> anyway, I think it will (usually) lead to better code/performance.

I wasn't thinking about it being hard; I was thinking that it would be *annoying*,
given that it would have to be repeated after every new version of gcc/clang/etc.
> > Another issue is that mutually recursive procedures often have one or more
> > arguments that are passed to them from above the SCC and which are passed down
> > the chain of recursive calls. In some cases, the argument is always passed
> > unchanged; in some other cases, it is sometimes passed unchanged, and
> > sometimes passed updated. In both cases, we should avoid the need for
> > every tail recursive call to set the value of these parameters, because
> > that is wasted work in the common case that the value is passed along
> > unchanged.
> > 
> > With the design above, such parameters could be stored in e.g. P1I1, P2I1, and
> > P3I2. The target language compiler may find out that it can store all these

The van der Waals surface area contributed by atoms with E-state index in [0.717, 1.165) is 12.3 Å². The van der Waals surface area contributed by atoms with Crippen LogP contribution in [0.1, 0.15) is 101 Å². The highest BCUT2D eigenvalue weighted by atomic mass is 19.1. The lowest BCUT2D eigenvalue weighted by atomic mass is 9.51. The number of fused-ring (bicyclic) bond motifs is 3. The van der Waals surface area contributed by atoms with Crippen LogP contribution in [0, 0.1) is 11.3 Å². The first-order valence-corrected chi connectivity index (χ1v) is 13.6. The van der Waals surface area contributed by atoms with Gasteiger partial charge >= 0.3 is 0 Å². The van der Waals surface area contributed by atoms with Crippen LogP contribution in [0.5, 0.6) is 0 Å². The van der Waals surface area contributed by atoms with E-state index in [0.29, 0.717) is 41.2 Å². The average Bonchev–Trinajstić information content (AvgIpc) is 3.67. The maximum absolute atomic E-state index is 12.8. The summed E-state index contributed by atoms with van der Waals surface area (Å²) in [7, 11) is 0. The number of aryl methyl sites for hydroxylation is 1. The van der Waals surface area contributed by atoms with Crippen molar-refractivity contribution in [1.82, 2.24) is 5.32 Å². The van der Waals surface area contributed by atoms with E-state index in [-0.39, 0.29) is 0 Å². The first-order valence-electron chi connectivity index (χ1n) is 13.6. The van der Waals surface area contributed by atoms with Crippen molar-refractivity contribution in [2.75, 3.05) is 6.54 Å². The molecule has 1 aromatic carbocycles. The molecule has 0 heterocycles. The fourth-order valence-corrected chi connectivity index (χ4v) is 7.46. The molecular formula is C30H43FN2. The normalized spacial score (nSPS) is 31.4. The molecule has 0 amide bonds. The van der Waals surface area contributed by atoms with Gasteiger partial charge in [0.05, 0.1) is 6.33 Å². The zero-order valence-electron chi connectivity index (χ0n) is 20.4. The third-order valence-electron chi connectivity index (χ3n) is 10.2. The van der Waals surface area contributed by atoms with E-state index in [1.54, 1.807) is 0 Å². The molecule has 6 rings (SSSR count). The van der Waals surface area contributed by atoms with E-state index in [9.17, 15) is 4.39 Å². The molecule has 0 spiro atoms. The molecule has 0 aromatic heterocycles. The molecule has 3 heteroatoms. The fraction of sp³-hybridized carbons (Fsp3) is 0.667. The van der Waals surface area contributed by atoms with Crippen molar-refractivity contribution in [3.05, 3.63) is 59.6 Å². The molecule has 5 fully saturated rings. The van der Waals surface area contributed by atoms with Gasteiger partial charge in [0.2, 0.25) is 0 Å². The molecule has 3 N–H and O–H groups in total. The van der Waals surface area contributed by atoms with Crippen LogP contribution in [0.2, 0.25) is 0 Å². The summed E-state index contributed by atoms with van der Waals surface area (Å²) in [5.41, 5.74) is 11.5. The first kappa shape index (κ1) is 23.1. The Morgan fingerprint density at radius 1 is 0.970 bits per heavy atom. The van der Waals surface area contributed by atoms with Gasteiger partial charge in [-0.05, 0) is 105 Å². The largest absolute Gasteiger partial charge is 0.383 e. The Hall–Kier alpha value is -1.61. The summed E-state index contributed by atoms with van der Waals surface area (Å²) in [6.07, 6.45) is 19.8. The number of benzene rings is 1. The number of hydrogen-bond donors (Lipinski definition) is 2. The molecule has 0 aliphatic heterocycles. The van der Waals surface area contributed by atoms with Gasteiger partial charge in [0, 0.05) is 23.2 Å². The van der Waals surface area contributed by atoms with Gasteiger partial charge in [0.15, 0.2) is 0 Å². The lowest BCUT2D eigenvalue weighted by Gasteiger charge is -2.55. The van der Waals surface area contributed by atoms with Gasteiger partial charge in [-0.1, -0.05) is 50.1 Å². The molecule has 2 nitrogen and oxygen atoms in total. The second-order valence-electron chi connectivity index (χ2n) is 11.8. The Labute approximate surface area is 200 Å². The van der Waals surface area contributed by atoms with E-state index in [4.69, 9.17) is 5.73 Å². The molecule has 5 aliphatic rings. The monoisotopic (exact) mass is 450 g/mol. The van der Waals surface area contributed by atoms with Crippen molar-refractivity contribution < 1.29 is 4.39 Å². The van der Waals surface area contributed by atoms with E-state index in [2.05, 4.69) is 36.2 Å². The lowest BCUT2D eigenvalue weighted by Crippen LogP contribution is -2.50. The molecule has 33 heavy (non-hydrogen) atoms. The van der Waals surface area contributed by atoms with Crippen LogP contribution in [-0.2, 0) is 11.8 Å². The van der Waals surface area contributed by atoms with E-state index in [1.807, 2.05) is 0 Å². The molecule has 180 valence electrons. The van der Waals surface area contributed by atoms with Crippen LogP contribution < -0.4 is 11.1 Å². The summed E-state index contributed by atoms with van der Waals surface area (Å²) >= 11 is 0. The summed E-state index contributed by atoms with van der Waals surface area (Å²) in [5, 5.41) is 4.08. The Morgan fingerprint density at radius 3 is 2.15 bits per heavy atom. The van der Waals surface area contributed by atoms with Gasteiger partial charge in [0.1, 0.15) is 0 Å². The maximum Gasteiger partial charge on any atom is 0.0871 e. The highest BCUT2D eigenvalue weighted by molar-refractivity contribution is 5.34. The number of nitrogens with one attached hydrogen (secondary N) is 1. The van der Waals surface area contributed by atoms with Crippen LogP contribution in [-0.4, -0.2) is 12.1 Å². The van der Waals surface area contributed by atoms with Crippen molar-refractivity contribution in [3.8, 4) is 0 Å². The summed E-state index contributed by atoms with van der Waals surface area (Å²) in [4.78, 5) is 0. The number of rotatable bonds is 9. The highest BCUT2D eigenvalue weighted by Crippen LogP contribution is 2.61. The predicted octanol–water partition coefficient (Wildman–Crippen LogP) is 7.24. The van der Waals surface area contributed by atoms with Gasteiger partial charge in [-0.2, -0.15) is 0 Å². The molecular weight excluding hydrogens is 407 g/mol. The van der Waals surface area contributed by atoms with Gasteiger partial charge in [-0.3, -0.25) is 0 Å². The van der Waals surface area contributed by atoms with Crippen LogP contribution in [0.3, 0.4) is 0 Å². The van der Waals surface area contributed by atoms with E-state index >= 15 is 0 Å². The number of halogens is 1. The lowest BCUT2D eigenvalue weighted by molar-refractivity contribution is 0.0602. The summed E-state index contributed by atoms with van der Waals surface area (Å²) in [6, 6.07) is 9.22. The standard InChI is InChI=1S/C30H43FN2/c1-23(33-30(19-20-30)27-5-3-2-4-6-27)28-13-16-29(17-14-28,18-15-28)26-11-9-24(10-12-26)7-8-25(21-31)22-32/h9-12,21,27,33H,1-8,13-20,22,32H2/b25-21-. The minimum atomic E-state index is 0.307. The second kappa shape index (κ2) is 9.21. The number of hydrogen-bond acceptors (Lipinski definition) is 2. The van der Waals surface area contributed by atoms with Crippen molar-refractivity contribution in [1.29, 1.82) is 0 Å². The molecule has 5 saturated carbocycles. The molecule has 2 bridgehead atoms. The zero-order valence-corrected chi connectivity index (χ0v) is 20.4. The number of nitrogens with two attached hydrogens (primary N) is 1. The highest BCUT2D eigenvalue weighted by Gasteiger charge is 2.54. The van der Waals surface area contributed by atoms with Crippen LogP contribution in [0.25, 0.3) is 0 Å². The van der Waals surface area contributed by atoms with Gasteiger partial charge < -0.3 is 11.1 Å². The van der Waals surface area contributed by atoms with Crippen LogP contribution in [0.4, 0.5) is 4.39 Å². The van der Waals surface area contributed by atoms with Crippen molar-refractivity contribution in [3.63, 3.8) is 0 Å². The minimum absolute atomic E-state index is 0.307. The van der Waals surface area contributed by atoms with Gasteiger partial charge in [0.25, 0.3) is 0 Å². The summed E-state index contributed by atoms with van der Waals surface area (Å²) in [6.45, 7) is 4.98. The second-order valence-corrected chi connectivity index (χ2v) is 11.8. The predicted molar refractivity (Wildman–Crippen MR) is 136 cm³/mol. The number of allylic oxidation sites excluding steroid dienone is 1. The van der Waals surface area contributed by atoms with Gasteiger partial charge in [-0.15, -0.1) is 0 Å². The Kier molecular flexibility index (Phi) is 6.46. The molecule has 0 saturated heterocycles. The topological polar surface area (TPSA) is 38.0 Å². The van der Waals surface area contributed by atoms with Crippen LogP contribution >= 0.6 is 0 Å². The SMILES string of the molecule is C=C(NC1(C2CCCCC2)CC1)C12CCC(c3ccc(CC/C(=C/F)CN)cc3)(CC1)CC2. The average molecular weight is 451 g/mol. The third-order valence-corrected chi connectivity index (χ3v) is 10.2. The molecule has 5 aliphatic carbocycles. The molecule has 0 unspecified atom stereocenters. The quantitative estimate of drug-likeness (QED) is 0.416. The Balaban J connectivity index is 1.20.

> > variables in the same stack slot, making assignments such as P3I2 = P2I1
> > just before a tail call from P2 to P3 a no-operation. If some target language
> > compilers don't, then the Mercury compiler could itself compute which
> > the sets of input arguments, one argument from each TSCC, form a single
> > parameters in this sense. We could then get ml_gen_proc to refer to that
> > input argument by the shared name, and ml_call_gen to optimize its passing.
> Implementing this in the MLDS as a seperate excess assignment elimination
> wouldn't be too difficult.

The existing excess assignment elimination pass works only on conjunctions;
if it sees that one conjunct is X1 := X0, then it can replace X0 with X1,
or vice versa, in all the later conjuncts. This is relatively simple to do.
In the case we are talking about, the assignment Xq := Xp will appear just before
the tailcall from p to q, implemented as a branch back to the top of the driver
loop, so this won't work. You will have to extend the analysis to q's branch in
the switch, at which point the analysis needed is so different that you may as well